Pakistan fails to send team to probe Mumbai attacks
Pakistan has failed to send a team of officials to India to investigate the November 2008 Mumbai (Bombay) attacks, Indian officials said.
Islamabad told Delhi that the judicial commission would not be able to come as planned, a home ministry official said.
The team was due to arrive in Mumbai on Thursday. Its members were due to meet Indian officials and doctors involved in the investigation.
The Mumbai attacks claimed 165 lives. Nine gunmen were also killed.
The sole surviving gunman from the attacks, Mohammad Ajmal Amir Qasab, was convicted of murder and waging war on India in May 2010 and given a death sentence.
His appeal is pending in the Supreme Court.
Officials said no reason had been given for the cancellation of the visit.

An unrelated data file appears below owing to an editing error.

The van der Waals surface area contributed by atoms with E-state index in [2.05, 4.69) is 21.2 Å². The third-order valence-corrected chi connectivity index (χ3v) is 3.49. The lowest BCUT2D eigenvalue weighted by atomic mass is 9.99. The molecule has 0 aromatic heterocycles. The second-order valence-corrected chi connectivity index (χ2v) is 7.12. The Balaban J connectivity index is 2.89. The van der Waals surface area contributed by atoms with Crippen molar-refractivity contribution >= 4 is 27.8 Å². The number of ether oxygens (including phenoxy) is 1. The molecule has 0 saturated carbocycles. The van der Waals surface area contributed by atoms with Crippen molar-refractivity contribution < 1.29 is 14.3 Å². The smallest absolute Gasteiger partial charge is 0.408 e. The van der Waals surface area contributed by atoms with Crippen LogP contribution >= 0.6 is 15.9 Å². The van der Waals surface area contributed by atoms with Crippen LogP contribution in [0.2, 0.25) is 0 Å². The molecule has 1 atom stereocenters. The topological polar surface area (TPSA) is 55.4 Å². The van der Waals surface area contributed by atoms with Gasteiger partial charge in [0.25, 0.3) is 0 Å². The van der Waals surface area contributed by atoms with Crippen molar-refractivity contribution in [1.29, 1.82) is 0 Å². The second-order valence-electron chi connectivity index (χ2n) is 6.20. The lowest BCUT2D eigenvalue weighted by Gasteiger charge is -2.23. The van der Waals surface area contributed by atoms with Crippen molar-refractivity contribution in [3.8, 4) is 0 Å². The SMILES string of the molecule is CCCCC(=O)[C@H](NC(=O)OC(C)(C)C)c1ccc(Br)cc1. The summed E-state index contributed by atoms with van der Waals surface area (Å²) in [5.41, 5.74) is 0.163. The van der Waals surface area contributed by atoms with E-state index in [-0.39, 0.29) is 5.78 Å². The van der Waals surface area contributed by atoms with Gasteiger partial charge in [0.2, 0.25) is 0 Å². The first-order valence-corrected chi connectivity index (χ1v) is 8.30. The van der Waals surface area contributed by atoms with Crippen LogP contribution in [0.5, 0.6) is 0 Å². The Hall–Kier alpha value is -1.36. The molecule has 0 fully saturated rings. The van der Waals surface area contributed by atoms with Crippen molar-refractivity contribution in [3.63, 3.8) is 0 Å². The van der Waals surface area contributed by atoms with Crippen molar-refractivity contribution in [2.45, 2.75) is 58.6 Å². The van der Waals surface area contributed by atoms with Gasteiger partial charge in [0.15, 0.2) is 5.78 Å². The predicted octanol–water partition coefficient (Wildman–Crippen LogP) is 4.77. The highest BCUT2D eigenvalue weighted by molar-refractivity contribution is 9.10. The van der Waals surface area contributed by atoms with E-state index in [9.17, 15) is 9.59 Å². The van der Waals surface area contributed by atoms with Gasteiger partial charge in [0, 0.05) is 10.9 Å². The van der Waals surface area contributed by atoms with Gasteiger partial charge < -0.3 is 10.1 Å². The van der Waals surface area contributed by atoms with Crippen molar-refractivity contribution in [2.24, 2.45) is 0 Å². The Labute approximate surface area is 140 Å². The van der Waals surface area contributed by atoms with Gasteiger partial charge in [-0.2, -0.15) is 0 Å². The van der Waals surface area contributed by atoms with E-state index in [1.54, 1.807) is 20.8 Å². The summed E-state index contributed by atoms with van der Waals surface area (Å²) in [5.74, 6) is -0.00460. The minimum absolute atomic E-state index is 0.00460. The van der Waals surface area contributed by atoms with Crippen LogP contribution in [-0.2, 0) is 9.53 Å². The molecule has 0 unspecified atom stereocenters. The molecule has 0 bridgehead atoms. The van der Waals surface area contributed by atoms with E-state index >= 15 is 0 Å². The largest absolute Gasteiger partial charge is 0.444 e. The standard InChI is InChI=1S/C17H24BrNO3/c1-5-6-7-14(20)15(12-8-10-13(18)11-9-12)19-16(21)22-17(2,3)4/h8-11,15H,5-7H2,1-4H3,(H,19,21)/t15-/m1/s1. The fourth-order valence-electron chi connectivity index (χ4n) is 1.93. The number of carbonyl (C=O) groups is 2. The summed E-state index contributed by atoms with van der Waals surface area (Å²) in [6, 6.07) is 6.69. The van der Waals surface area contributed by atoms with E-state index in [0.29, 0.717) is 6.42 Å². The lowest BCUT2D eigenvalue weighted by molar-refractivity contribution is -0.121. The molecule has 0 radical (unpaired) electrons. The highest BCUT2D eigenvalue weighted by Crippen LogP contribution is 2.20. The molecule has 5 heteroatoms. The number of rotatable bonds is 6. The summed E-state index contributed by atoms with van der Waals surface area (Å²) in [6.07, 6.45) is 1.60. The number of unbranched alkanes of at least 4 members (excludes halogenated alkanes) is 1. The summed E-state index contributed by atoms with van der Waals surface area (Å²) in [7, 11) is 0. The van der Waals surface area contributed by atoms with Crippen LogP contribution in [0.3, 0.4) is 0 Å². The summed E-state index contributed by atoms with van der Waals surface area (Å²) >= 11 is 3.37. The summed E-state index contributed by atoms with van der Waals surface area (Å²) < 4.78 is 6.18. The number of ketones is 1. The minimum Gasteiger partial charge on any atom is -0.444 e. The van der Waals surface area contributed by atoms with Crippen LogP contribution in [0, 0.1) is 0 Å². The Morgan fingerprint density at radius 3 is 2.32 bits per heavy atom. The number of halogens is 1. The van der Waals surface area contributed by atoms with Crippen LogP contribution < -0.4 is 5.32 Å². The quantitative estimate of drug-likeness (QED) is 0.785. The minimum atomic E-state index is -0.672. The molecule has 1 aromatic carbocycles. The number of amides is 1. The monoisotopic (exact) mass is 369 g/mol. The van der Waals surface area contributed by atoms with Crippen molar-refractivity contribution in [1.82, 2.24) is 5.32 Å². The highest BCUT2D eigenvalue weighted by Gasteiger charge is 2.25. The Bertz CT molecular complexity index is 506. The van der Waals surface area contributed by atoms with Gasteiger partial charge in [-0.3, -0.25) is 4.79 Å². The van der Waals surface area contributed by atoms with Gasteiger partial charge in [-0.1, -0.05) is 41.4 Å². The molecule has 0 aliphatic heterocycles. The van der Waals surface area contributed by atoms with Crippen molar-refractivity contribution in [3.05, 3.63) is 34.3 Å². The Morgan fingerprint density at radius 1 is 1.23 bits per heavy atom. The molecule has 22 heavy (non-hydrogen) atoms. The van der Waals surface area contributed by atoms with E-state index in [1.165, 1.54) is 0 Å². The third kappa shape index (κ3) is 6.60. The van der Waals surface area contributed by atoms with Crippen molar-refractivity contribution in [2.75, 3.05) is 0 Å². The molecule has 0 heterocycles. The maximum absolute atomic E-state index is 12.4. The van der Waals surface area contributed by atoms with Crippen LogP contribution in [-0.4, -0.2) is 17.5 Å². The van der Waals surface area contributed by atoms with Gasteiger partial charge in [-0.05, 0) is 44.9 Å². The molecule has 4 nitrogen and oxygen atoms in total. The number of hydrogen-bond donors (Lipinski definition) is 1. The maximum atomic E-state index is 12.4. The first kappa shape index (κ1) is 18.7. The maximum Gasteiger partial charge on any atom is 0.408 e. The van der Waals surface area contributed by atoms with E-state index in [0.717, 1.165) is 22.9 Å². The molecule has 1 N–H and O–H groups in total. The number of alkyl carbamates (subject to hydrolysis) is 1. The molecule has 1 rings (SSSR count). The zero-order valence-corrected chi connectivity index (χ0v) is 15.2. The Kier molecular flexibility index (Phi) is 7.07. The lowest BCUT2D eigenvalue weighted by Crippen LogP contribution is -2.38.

Pakistan had agreed last year to send a judicial team to India during home secretary-level talks between the two countries.
The 60-hour siege of Mumbai began on 26 November 2008, targeting luxury hotels, the main railway station and a Jewish cultural centre.
Relations between India and Pakistan hit rock bottom after India blamed Pakistan-based militant group Lashkar-e-Taiba for the attacks.
After initial denials, Pakistan acknowledged that the assault had been partially planned on its territory and that Qasab was a Pakistani citizen.